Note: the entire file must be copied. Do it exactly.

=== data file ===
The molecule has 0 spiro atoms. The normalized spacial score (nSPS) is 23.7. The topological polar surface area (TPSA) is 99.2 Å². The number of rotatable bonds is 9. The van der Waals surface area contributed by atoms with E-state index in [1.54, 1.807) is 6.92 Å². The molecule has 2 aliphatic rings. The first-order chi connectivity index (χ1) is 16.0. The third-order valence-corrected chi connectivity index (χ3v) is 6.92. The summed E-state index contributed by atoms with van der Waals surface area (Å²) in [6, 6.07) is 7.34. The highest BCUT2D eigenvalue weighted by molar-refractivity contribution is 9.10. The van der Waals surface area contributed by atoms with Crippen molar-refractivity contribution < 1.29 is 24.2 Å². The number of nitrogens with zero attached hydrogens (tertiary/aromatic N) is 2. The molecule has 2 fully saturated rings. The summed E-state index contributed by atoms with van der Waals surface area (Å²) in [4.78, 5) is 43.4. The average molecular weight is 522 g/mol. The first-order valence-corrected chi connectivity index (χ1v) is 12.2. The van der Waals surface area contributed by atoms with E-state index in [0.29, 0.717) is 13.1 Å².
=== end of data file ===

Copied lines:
The molecule has 0 spiro atoms. The normalized spacial score (nSPS) is 23.7. The topological polar surface area (TPSA) is 99.2 Å². The number of rotatable bonds is 9. The van der Waals surface area contributed by atoms with E-state index in [1.54, 1.807) is 6.92 Å². The molecule has 2 aliphatic rings. The first-order chi connectivity index (χ1) is 16.0. The third-order valence-corrected chi connectivity index (χ3v) is 6.92. The summed E-state index contributed by atoms with van der Waals surface area (Å²) in [6, 6.07) is 7.34. The highest BCUT2D eigenvalue weighted by molar-refractivity contribution is 9.10. The van der Waals surface area contributed by atoms with Crippen molar-refractivity contribution < 1.29 is 24.2 Å². The number of nitrogens with zero attached hydrogens (tertiary/aromatic N) is 2. The molecule has 2 fully saturated rings. The summed E-state index contributed by atoms with van der Waals surface area (Å²) in [4.78, 5) is 43.4. The average molecular weight is 522 g/mol. The first-order valence-corrected chi connectivity index (χ1v) is 12.2. The van der Waals surface area contributed by atoms with E-state index in [0.29, 0.717) is 13.1 Å².